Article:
One Year On

May 15, 2019

Although I recently had a small reminder of the value of humility, today I’m going to soldier on in my immodest way and celebrate the first anniversary of one of the most exciting days of my life, the publication day of The Book of Why. Being a writer, especially of books, is a strange business. […]

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When Is It Okay to Resign?

May 12, 2019

Last week I was talking with one of the chess parents at the Aptos Library Chess Club, and she asked me a really good question: “When is it okay to resign?” She has never been part of the chess world before, and she was genuinely curious: What is the common practice among chess players? I […]

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Agony Sunday!

May 5, 2019

As I mentioned a few days ago, Jonathan Speelman’s Agony column at chessbase.com featured two of my games this week. I hope you’ll click on over, see what Speelman has to say, and enjoy the thrill of paying without your queen from move six on! Speelman’s comments are well thought-out and appreciated. Some of the […]

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Splendidly Evil!

May 1, 2019

Some of you may know about Grandmaster Jonathan Speelman’s Agony Column at ChessBase.com. It’s a column for reader-submitted games, which GM Speelman annotates. The reason for the unusual name is that he asks you to submit one victory (the ecstasy game) and one defeat (the agony game). Last month I had the idea of submitting […]

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Robot Ninja Warriors

April 18, 2019

One of the delightful things about running a chess club for kids is that I can watch them learn. And, sometimes, I can learn from them. Take, for example, this Tuesday, when I learned a new chess term: “robot ninja warriors.” One of the kids, named Joaquin, called me over and said that his opponent […]

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I Wanna Be a Paperback Writer!

April 11, 2019

Last week I got a package in the mail from England: ten copies of the paperback edition of The Book of Why! The occasion brought to mind that goofy old Beatles song, Paperback Writer. In fact, I’ve been waiting quite a long time to be a “paperback writer.” My first book, The Big Splat, never sold enough to […]

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OMG! I Played Capablanca’s Move!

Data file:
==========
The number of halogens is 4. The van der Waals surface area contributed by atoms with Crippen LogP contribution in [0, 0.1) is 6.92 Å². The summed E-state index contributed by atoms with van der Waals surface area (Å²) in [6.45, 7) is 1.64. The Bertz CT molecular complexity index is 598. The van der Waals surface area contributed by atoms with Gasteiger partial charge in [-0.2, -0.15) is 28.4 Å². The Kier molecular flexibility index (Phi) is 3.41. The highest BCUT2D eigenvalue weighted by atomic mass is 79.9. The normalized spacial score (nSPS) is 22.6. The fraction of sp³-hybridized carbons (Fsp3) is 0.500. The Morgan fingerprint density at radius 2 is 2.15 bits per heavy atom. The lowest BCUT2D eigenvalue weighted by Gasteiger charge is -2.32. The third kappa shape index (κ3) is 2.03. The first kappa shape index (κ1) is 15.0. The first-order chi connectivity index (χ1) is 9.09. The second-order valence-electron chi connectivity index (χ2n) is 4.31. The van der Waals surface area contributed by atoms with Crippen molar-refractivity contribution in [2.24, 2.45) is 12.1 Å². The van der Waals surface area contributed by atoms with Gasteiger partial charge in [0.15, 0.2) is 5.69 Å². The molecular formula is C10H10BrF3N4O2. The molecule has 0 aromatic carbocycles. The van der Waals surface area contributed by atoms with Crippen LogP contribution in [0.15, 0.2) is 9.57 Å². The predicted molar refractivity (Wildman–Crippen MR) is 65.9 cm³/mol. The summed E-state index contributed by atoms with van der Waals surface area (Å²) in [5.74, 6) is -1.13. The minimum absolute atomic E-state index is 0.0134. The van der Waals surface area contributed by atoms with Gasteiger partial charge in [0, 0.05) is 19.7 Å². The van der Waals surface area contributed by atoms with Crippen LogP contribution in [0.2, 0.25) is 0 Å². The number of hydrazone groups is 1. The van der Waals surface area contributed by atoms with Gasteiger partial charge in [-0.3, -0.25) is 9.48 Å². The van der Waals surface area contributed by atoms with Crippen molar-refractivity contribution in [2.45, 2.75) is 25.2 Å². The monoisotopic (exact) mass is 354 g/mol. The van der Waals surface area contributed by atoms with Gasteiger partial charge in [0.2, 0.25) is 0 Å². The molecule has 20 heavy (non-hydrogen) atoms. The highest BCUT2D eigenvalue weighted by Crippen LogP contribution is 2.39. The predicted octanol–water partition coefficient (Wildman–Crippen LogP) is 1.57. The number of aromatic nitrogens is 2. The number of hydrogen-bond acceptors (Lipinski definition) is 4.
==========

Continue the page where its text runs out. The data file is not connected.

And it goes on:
April 9, 2019

You know the move I’m talking about. Or if you don’t know, you SHOULD know. Ossip Bernstein versus Jose Raul Capablanca. Moscow 1914. FEN: 3r2k1/p4ppp/1q6/8/8/2R1P3/P3QPPP/6K1 b – – 0 29 In this harmless-looking position, Bernstein (White) was surely expecting Capablanca to play something like 29. … Qb1+ 30. Qf1 Qxa2, when White should be able […]

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Two Landmarks for Mike Splane

April 5, 2019

Mike Splane, one of my regular readers and the inspiration for countless posts on this blog, has often asked why I often identify my younger opponents as, “John Doe, the #17 14-year-old in the country.” Why don’t I refer to older players like him the same way? Well, there are three reasons. It recognizes the […]

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Blind Pigs and other Life Lessons

March 29, 2019

I have some questions for all the chess coaches out there. Do you ever play games against your students? Do you think it is ever worth playing a bad move on purpose against them, to give them a learning opportunity or a chance to win? Do you think it is appropriate to coach them during […]

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The Unbreakable Pin and the Long March

March 23, 2019

This week I played a game against the computer that featured two of my favorite strategic themes. The unbreakable pin is, of course, well known. The second concept, the Long March, is one that I named but of course didn’t invent. It’s simply the plan of marching the king from one side of the board […]

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